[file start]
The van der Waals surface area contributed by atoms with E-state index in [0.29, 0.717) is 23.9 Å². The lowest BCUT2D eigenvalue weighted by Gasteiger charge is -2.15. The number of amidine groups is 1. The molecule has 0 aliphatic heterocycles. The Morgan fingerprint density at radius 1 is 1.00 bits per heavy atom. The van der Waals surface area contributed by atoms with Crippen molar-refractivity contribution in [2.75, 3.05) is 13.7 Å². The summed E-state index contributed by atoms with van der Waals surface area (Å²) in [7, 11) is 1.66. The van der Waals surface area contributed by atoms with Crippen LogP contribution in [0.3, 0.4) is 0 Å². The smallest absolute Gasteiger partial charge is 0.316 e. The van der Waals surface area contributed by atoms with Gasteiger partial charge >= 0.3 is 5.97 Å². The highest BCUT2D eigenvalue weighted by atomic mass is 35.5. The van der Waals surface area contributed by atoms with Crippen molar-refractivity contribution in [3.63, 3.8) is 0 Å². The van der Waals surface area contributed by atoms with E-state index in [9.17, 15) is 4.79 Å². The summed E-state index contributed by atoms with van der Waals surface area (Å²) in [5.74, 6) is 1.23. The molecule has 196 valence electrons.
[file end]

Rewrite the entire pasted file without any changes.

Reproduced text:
The van der Waals surface area contributed by atoms with E-state index in [0.29, 0.717) is 23.9 Å². The lowest BCUT2D eigenvalue weighted by Gasteiger charge is -2.15. The number of amidine groups is 1. The molecule has 0 aliphatic heterocycles. The Morgan fingerprint density at radius 1 is 1.00 bits per heavy atom. The van der Waals surface area contributed by atoms with Crippen molar-refractivity contribution in [2.75, 3.05) is 13.7 Å². The summed E-state index contributed by atoms with van der Waals surface area (Å²) in [7, 11) is 1.66. The van der Waals surface area contributed by atoms with Crippen LogP contribution in [0.3, 0.4) is 0 Å². The smallest absolute Gasteiger partial charge is 0.316 e. The van der Waals surface area contributed by atoms with Gasteiger partial charge >= 0.3 is 5.97 Å². The highest BCUT2D eigenvalue weighted by atomic mass is 35.5. The van der Waals surface area contributed by atoms with Crippen molar-refractivity contribution in [3.63, 3.8) is 0 Å². The van der Waals surface area contributed by atoms with E-state index in [9.17, 15) is 4.79 Å². The summed E-state index contributed by atoms with van der Waals surface area (Å²) in [5.74, 6) is 1.23. The molecule has 196 valence electrons.